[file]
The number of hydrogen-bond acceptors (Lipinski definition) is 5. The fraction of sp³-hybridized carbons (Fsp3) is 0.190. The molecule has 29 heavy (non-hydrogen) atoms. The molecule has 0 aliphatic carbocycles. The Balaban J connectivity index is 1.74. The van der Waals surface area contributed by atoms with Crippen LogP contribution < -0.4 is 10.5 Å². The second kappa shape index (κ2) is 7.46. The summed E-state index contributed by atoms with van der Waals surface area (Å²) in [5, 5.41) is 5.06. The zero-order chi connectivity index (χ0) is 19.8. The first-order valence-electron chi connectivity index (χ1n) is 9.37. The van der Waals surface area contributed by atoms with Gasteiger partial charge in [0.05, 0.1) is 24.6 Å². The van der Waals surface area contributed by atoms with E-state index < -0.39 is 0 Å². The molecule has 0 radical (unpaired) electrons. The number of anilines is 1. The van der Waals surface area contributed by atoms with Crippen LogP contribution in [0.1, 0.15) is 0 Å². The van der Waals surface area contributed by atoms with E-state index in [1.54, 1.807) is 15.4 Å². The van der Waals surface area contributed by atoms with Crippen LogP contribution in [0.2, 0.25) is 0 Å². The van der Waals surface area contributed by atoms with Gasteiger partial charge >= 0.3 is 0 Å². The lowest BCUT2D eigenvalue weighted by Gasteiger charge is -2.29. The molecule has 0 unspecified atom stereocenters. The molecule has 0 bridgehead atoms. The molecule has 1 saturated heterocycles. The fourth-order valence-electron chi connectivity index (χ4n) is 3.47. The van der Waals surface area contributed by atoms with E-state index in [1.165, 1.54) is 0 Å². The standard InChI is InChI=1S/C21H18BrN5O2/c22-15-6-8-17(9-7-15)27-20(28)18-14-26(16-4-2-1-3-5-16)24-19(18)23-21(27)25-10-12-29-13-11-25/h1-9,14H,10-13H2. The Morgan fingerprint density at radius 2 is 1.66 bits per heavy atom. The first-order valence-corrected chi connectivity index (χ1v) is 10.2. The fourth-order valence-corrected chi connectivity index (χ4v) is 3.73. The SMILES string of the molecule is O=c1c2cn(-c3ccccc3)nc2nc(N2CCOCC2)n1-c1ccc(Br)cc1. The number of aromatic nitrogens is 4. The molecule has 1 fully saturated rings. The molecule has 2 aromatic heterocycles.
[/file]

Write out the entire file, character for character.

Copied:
The number of hydrogen-bond acceptors (Lipinski definition) is 5. The fraction of sp³-hybridized carbons (Fsp3) is 0.190. The molecule has 29 heavy (non-hydrogen) atoms. The molecule has 0 aliphatic carbocycles. The Balaban J connectivity index is 1.74. The van der Waals surface area contributed by atoms with Crippen LogP contribution < -0.4 is 10.5 Å². The second kappa shape index (κ2) is 7.46. The summed E-state index contributed by atoms with van der Waals surface area (Å²) in [5, 5.41) is 5.06. The zero-order chi connectivity index (χ0) is 19.8. The first-order valence-electron chi connectivity index (χ1n) is 9.37. The van der Waals surface area contributed by atoms with Gasteiger partial charge in [0.05, 0.1) is 24.6 Å². The van der Waals surface area contributed by atoms with E-state index < -0.39 is 0 Å². The molecule has 0 radical (unpaired) electrons. The number of anilines is 1. The van der Waals surface area contributed by atoms with Crippen LogP contribution in [0.1, 0.15) is 0 Å². The van der Waals surface area contributed by atoms with E-state index in [1.54, 1.807) is 15.4 Å². The van der Waals surface area contributed by atoms with Crippen LogP contribution in [0.2, 0.25) is 0 Å². The van der Waals surface area contributed by atoms with Gasteiger partial charge >= 0.3 is 0 Å². The lowest BCUT2D eigenvalue weighted by Gasteiger charge is -2.29. The molecule has 0 unspecified atom stereocenters. The molecule has 0 bridgehead atoms. The molecule has 1 saturated heterocycles. The fourth-order valence-electron chi connectivity index (χ4n) is 3.47. The van der Waals surface area contributed by atoms with E-state index in [1.165, 1.54) is 0 Å². The standard InChI is InChI=1S/C21H18BrN5O2/c22-15-6-8-17(9-7-15)27-20(28)18-14-26(16-4-2-1-3-5-16)24-19(18)23-21(27)25-10-12-29-13-11-25/h1-9,14H,10-13H2. The Morgan fingerprint density at radius 2 is 1.66 bits per heavy atom. The first-order valence-corrected chi connectivity index (χ1v) is 10.2. The fourth-order valence-corrected chi connectivity index (χ4v) is 3.73. The SMILES string of the molecule is O=c1c2cn(-c3ccccc3)nc2nc(N2CCOCC2)n1-c1ccc(Br)cc1. The number of aromatic nitrogens is 4. The molecule has 1 fully saturated rings. The molecule has 2 aromatic heterocycles.